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Stammering Information Programme for schools

Ali Berquez, Elaine Kelman & Effie Jarvis | 01.12.2010

An update - by Ali Berquez, Elaine Kelman & Effie Jarvis, The Michael Palin Centre for Stammering Children

Ed BallsFollowing a visit to the Michael Palin Centre for Stammering Children (MPC) by Ed Balls, former Secretary of State for Children, Schools and Families, in 2007, the MPC was commissioned to develop and run a project to raise awareness, knowledge and skills about stammering amongst education staff in England.

The project began with a Delphi research study to determine what children and young people who stammer, their parents, and members of the education workforce thought education staff should know about stammering. This generated 32 main messages to be communicated, including ideas about how to respond to pupils who stammer, how best to support them on a day to day basis, and where to go for further help.

Pupils who stammer aged four to eighteen took part in two days of filming at the MPC. They talked about their stammering and how school staff can be helpful. From this video footage, excerpts were lifted which reflected the key messages from the research study. The DVD 'Wait, wait, I'm not finished yet....' consists of two versions of the film, one of twenty minutes and a shorter version of ten minutes, as well as downloadable written resources.

'Wait, wait I'm not finished yet....' was launched by Ed Balls and Michael Palin in a primary school in Islington, North London, in October 2009. The DVD is now available free of charge for pupils who stammer and their parents, for speech and language therapists (SLTs), teachers, and SENCos in England to show to education staff. Approximately 3500 copies have been disseminated across England.

Feedback about the SIP

Preliminary feedback from members of the education workforce and from SLTs shows that nearly all respondents would recommend the resource to colleagues. More than 90% of respondents rated the DVD as 'good' to 'excellent'.

They have also commented on the information they are taking away from the DVD including: practical skills to support a pupil who stammers; knowledge about stammering; knowledge of how and when to seek further support; and the positive impact of the DVD and resources on their teams. One SENCo wrote: "it will help me support children who stammer more effectively and give me more confidence in supporting colleagues who are teaching children who stammer. It is very powerful seeing the children speaking about what is difficult and what helps."

Pie chart: Give time 28%; Praise 9%; Ask PWS what support they want 28%; Other 35%.Respondents have highlighted three key messages about supporting pupils who stammer.

Firstly, the need to give time to pupils who stammer so that they can finish what they want to say. Secondly, the importance of giving praise and encouragement to build their confidence so that they are able to perform to the best of their ability, and thirdly, that ultimately it is important to ask the pupil who stammers what support they would like - a vital message since every person who stammers has individual needs and they are in the best position to be able to tell education staff about what helps them. This was summed up by a Teacher Trainer who wrote: "the key message for the teaching assistants I showed it to was to ask the child what helps ' they tend to know best!"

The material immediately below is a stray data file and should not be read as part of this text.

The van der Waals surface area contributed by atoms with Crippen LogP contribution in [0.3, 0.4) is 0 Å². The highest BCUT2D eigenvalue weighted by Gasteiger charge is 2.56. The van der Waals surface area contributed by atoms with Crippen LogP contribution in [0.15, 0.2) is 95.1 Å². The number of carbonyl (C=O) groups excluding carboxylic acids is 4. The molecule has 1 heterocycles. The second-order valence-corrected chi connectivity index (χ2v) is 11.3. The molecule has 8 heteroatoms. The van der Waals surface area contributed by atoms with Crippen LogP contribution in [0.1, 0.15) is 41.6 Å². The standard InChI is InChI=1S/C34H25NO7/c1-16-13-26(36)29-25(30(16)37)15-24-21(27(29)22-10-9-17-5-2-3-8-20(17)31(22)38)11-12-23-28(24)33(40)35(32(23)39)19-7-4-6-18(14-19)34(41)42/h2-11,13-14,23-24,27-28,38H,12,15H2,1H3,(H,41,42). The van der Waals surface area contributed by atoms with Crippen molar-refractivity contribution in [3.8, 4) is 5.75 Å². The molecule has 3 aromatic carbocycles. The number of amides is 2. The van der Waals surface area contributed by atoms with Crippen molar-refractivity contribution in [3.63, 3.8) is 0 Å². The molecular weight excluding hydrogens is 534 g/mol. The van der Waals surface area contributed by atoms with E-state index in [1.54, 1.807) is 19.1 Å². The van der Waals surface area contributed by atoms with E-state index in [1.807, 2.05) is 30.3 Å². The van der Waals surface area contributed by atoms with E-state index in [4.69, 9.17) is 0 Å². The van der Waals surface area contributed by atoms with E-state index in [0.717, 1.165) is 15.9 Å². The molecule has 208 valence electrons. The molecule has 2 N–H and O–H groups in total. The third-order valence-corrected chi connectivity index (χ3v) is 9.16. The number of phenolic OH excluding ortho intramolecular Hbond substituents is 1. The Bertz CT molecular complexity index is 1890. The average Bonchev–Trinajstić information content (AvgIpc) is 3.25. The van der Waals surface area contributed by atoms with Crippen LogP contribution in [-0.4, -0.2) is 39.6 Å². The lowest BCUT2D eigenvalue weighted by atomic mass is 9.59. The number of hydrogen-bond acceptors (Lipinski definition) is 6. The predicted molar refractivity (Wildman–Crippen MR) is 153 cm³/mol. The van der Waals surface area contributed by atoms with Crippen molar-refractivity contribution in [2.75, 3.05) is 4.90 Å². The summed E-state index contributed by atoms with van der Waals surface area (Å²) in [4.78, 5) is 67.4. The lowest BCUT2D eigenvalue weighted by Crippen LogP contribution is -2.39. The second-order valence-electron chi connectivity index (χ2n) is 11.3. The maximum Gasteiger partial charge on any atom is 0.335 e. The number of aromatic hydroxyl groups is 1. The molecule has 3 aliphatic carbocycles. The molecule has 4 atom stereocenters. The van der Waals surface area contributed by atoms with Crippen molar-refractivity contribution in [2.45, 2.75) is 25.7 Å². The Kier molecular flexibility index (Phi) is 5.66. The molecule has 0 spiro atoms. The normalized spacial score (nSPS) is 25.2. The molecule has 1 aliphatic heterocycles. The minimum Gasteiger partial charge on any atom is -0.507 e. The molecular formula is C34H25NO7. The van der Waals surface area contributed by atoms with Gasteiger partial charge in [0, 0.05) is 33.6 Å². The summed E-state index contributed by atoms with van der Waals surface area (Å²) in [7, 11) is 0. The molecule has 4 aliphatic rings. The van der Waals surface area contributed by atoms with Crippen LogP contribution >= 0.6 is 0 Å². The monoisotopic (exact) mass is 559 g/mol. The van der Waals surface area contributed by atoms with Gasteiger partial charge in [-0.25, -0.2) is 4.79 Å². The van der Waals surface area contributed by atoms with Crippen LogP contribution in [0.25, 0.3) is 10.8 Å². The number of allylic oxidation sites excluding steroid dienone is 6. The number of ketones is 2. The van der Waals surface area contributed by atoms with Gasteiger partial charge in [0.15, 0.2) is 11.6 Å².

For a copy of the DVD, email stammering.information@islingtonpct.nhs.uk or view a short version online at www.stammeringcentre.org/guides


Supporting pupils who stammer in school

Pupils who stammer often worry about the consequences of stammering and about what other people will think of them because of their stammer. As a result of this worry they often say that they ask and answer fewer questions in class, even when they know the answers, and they volunteer less for speaking roles in plays, assemblies and presentations in school. This reduced participation can lead pupils who stammer to be seen as less able than they really are and can cause a great deal of frustration for pupils as well as education staff. In the longer term, stammering can affect a pupil's confidence and self-esteem and it may affect their career choices.

Pupils who stammer can be helped by people around them making simple changes, for example, giving them time to finish what they want to say, keeping natural eye contact, and being relaxed. In oral presentations and examinations some pupils find it helpful to have extra time, as trying to get the words out quickly can often lead to increased stammering. They have also said it may be helpful to do presentations in a smaller group instead of in front of the whole class. However, each pupil who stammers needs different types of support as stammering is highly individual and can vary from day to day and so adjustments need to be reviewed over time.

From Speaking Out Winter 2010, p.14

BSA's online resource for teachers is at www.stammeringineducation.net (ed.)